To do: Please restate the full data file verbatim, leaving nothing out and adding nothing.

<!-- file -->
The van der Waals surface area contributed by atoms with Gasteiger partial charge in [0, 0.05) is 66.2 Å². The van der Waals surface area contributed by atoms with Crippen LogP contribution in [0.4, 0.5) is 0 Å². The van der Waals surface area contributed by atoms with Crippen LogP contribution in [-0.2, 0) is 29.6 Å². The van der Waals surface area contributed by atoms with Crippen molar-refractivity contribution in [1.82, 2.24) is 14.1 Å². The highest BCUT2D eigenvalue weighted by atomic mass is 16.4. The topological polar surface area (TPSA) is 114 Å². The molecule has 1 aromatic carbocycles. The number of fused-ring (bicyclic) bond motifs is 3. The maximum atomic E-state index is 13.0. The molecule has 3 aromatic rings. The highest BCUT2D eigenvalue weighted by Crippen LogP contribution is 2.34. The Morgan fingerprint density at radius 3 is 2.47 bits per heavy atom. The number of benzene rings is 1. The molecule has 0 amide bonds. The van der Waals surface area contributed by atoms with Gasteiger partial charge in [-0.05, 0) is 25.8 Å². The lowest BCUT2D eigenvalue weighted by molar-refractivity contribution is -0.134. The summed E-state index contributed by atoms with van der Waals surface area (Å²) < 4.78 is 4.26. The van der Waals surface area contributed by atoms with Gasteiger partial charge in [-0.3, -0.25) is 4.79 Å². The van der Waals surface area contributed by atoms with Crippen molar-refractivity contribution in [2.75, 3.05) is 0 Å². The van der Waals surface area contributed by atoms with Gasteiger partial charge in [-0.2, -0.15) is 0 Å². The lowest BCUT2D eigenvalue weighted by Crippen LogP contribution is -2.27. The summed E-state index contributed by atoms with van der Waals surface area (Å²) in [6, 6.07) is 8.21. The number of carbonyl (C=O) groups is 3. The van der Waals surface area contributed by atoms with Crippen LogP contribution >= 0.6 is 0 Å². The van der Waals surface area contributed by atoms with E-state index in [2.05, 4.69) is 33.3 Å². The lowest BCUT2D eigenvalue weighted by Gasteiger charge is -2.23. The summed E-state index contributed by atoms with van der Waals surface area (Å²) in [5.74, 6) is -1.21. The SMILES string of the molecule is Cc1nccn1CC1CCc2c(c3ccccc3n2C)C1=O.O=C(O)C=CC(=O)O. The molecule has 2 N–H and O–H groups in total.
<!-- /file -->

The van der Waals surface area contributed by atoms with Gasteiger partial charge in [0, 0.05) is 66.2 Å². The van der Waals surface area contributed by atoms with Crippen LogP contribution in [0.4, 0.5) is 0 Å². The van der Waals surface area contributed by atoms with Crippen LogP contribution in [-0.2, 0) is 29.6 Å². The van der Waals surface area contributed by atoms with Crippen molar-refractivity contribution in [1.82, 2.24) is 14.1 Å². The highest BCUT2D eigenvalue weighted by atomic mass is 16.4. The topological polar surface area (TPSA) is 114 Å². The molecule has 1 aromatic carbocycles. The number of fused-ring (bicyclic) bond motifs is 3. The maximum atomic E-state index is 13.0. The molecule has 3 aromatic rings. The highest BCUT2D eigenvalue weighted by Crippen LogP contribution is 2.34. The Morgan fingerprint density at radius 3 is 2.47 bits per heavy atom. The number of benzene rings is 1. The molecule has 0 amide bonds. The van der Waals surface area contributed by atoms with Gasteiger partial charge in [-0.05, 0) is 25.8 Å². The lowest BCUT2D eigenvalue weighted by molar-refractivity contribution is -0.134. The summed E-state index contributed by atoms with van der Waals surface area (Å²) < 4.78 is 4.26. The van der Waals surface area contributed by atoms with Gasteiger partial charge in [-0.3, -0.25) is 4.79 Å². The van der Waals surface area contributed by atoms with Crippen molar-refractivity contribution in [2.75, 3.05) is 0 Å². The van der Waals surface area contributed by atoms with Gasteiger partial charge in [-0.2, -0.15) is 0 Å². The lowest BCUT2D eigenvalue weighted by Crippen LogP contribution is -2.27. The summed E-state index contributed by atoms with van der Waals surface area (Å²) in [6, 6.07) is 8.21. The number of carbonyl (C=O) groups is 3. The van der Waals surface area contributed by atoms with Crippen LogP contribution >= 0.6 is 0 Å². The van der Waals surface area contributed by atoms with E-state index in [2.05, 4.69) is 33.3 Å². The lowest BCUT2D eigenvalue weighted by Gasteiger charge is -2.23. The summed E-state index contributed by atoms with van der Waals surface area (Å²) in [5.74, 6) is -1.21. The SMILES string of the molecule is Cc1nccn1CC1CCc2c(c3ccccc3n2C)C1=O.O=C(O)C=CC(=O)O. The molecule has 2 N–H and O–H groups in total.